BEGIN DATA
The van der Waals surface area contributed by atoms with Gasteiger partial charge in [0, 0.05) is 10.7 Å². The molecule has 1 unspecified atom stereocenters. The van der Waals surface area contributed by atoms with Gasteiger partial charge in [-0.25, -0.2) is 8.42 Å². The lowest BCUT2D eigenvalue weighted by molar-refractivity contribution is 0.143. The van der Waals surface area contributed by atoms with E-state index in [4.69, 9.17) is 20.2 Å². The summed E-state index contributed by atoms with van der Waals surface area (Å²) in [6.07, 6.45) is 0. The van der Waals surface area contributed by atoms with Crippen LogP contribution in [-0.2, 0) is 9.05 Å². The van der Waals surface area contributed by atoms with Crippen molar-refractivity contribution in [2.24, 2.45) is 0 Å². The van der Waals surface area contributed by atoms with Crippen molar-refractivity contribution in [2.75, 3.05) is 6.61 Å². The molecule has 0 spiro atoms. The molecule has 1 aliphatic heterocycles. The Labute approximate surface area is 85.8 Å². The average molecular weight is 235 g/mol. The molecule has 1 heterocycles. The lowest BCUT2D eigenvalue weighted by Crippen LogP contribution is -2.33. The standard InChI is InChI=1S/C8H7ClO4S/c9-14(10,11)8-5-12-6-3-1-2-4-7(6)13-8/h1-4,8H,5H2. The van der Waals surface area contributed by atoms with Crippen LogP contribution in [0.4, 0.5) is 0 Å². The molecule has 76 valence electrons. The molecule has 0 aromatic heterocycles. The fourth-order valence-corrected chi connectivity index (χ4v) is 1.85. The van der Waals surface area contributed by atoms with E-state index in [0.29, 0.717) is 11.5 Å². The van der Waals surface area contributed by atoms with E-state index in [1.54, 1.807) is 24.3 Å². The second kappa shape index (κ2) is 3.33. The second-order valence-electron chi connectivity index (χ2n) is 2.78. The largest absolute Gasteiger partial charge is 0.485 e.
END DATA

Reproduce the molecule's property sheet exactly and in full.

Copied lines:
The van der Waals surface area contributed by atoms with Gasteiger partial charge in [0, 0.05) is 10.7 Å². The molecule has 1 unspecified atom stereocenters. The van der Waals surface area contributed by atoms with Gasteiger partial charge in [-0.25, -0.2) is 8.42 Å². The lowest BCUT2D eigenvalue weighted by molar-refractivity contribution is 0.143. The van der Waals surface area contributed by atoms with E-state index in [4.69, 9.17) is 20.2 Å². The summed E-state index contributed by atoms with van der Waals surface area (Å²) in [6.07, 6.45) is 0. The van der Waals surface area contributed by atoms with Crippen LogP contribution in [-0.2, 0) is 9.05 Å². The van der Waals surface area contributed by atoms with Crippen molar-refractivity contribution in [2.24, 2.45) is 0 Å². The van der Waals surface area contributed by atoms with Crippen molar-refractivity contribution in [2.75, 3.05) is 6.61 Å². The molecule has 0 spiro atoms. The molecule has 1 aliphatic heterocycles. The Labute approximate surface area is 85.8 Å². The average molecular weight is 235 g/mol. The molecule has 1 heterocycles. The lowest BCUT2D eigenvalue weighted by Crippen LogP contribution is -2.33. The standard InChI is InChI=1S/C8H7ClO4S/c9-14(10,11)8-5-12-6-3-1-2-4-7(6)13-8/h1-4,8H,5H2. The van der Waals surface area contributed by atoms with Crippen LogP contribution in [0.4, 0.5) is 0 Å². The molecule has 76 valence electrons. The molecule has 0 aromatic heterocycles. The fourth-order valence-corrected chi connectivity index (χ4v) is 1.85. The van der Waals surface area contributed by atoms with E-state index in [0.29, 0.717) is 11.5 Å². The van der Waals surface area contributed by atoms with E-state index in [1.54, 1.807) is 24.3 Å². The second kappa shape index (κ2) is 3.33. The second-order valence-electron chi connectivity index (χ2n) is 2.78. The largest absolute Gasteiger partial charge is 0.485 e.